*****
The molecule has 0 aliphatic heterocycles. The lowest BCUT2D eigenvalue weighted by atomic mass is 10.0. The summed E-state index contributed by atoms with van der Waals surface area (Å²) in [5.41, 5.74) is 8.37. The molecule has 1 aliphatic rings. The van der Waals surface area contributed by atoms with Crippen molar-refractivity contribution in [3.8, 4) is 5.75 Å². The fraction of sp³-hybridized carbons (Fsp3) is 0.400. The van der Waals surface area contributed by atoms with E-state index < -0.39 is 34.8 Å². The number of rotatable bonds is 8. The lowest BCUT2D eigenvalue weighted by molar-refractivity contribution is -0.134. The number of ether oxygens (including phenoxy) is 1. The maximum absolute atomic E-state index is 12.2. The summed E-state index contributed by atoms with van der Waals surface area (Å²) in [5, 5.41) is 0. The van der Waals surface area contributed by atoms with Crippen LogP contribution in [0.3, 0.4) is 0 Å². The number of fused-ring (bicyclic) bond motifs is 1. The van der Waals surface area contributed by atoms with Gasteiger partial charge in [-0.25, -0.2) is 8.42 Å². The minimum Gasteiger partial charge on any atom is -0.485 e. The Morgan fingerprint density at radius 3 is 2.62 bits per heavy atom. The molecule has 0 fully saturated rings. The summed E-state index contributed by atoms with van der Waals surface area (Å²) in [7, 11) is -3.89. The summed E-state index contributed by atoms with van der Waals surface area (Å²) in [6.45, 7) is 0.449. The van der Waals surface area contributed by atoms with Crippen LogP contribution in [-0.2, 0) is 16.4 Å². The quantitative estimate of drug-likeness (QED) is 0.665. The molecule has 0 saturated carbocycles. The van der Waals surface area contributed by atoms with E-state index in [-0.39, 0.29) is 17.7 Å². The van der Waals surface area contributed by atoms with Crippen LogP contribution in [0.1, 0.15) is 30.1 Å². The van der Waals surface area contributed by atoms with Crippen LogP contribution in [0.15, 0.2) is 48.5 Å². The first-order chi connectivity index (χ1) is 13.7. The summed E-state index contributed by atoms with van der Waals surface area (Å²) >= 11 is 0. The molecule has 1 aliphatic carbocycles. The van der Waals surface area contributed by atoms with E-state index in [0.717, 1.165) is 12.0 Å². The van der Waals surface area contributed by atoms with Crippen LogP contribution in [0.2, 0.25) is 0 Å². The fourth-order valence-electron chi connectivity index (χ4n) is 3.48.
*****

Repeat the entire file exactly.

The molecule has 0 aliphatic heterocycles. The lowest BCUT2D eigenvalue weighted by atomic mass is 10.0. The summed E-state index contributed by atoms with van der Waals surface area (Å²) in [5.41, 5.74) is 8.37. The molecule has 1 aliphatic rings. The van der Waals surface area contributed by atoms with Crippen molar-refractivity contribution in [3.8, 4) is 5.75 Å². The fraction of sp³-hybridized carbons (Fsp3) is 0.400. The van der Waals surface area contributed by atoms with E-state index < -0.39 is 34.8 Å². The number of rotatable bonds is 8. The lowest BCUT2D eigenvalue weighted by molar-refractivity contribution is -0.134. The number of ether oxygens (including phenoxy) is 1. The maximum absolute atomic E-state index is 12.2. The summed E-state index contributed by atoms with van der Waals surface area (Å²) in [5, 5.41) is 0. The van der Waals surface area contributed by atoms with Crippen LogP contribution in [0.3, 0.4) is 0 Å². The number of fused-ring (bicyclic) bond motifs is 1. The van der Waals surface area contributed by atoms with Gasteiger partial charge in [-0.25, -0.2) is 8.42 Å². The minimum Gasteiger partial charge on any atom is -0.485 e. The Morgan fingerprint density at radius 3 is 2.62 bits per heavy atom. The molecule has 0 fully saturated rings. The summed E-state index contributed by atoms with van der Waals surface area (Å²) in [7, 11) is -3.89. The summed E-state index contributed by atoms with van der Waals surface area (Å²) in [6.45, 7) is 0.449. The van der Waals surface area contributed by atoms with Crippen LogP contribution in [-0.2, 0) is 16.4 Å². The quantitative estimate of drug-likeness (QED) is 0.665. The molecule has 0 saturated carbocycles. The van der Waals surface area contributed by atoms with E-state index in [-0.39, 0.29) is 17.7 Å². The van der Waals surface area contributed by atoms with Crippen LogP contribution in [0.1, 0.15) is 30.1 Å². The van der Waals surface area contributed by atoms with Crippen LogP contribution in [0.15, 0.2) is 48.5 Å². The first-order chi connectivity index (χ1) is 13.7. The summed E-state index contributed by atoms with van der Waals surface area (Å²) >= 11 is 0. The molecule has 1 aliphatic carbocycles. The van der Waals surface area contributed by atoms with E-state index in [0.717, 1.165) is 12.0 Å². The van der Waals surface area contributed by atoms with Crippen LogP contribution in [0.2, 0.25) is 0 Å². The fourth-order valence-electron chi connectivity index (χ4n) is 3.48.